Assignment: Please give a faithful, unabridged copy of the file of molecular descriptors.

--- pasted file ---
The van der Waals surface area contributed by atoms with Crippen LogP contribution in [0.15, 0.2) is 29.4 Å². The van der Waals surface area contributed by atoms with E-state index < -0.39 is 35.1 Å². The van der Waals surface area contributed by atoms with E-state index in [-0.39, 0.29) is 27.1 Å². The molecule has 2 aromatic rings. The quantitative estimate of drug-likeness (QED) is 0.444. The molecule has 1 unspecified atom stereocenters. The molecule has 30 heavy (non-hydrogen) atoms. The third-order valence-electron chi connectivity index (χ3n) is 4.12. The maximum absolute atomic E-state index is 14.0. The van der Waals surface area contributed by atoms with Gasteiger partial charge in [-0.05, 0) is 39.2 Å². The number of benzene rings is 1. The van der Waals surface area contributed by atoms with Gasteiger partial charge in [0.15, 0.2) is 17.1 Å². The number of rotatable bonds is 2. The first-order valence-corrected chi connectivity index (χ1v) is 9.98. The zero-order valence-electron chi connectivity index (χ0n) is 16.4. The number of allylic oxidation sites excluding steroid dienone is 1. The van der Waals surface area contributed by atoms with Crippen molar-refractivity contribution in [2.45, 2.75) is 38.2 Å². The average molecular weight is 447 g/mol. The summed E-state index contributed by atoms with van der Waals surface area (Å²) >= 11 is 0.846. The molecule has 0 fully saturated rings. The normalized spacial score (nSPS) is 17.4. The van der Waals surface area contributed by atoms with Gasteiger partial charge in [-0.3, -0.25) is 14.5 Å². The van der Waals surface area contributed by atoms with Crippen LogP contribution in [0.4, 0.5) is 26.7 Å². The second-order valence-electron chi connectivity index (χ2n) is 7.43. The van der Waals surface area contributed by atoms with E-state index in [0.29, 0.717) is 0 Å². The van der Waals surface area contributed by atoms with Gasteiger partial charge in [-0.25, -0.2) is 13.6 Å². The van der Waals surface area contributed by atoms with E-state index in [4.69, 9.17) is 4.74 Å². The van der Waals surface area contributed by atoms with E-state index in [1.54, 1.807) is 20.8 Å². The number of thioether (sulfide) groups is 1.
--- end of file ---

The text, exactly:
The van der Waals surface area contributed by atoms with Crippen LogP contribution in [0.15, 0.2) is 29.4 Å². The van der Waals surface area contributed by atoms with E-state index < -0.39 is 35.1 Å². The van der Waals surface area contributed by atoms with E-state index in [-0.39, 0.29) is 27.1 Å². The molecule has 2 aromatic rings. The quantitative estimate of drug-likeness (QED) is 0.444. The molecule has 1 unspecified atom stereocenters. The molecule has 30 heavy (non-hydrogen) atoms. The third-order valence-electron chi connectivity index (χ3n) is 4.12. The maximum absolute atomic E-state index is 14.0. The van der Waals surface area contributed by atoms with Gasteiger partial charge in [-0.05, 0) is 39.2 Å². The number of benzene rings is 1. The van der Waals surface area contributed by atoms with Gasteiger partial charge in [0.15, 0.2) is 17.1 Å². The number of rotatable bonds is 2. The first-order valence-corrected chi connectivity index (χ1v) is 9.98. The zero-order valence-electron chi connectivity index (χ0n) is 16.4. The number of allylic oxidation sites excluding steroid dienone is 1. The van der Waals surface area contributed by atoms with Crippen molar-refractivity contribution in [2.45, 2.75) is 38.2 Å². The average molecular weight is 447 g/mol. The summed E-state index contributed by atoms with van der Waals surface area (Å²) >= 11 is 0.846. The molecule has 0 fully saturated rings. The normalized spacial score (nSPS) is 17.4. The van der Waals surface area contributed by atoms with Gasteiger partial charge in [-0.3, -0.25) is 14.5 Å². The van der Waals surface area contributed by atoms with Crippen LogP contribution in [0.4, 0.5) is 26.7 Å². The second-order valence-electron chi connectivity index (χ2n) is 7.43. The van der Waals surface area contributed by atoms with E-state index in [0.29, 0.717) is 0 Å². The van der Waals surface area contributed by atoms with Gasteiger partial charge in [-0.25, -0.2) is 13.6 Å². The van der Waals surface area contributed by atoms with E-state index in [4.69, 9.17) is 4.74 Å². The van der Waals surface area contributed by atoms with E-state index in [1.54, 1.807) is 20.8 Å². The number of thioether (sulfide) groups is 1.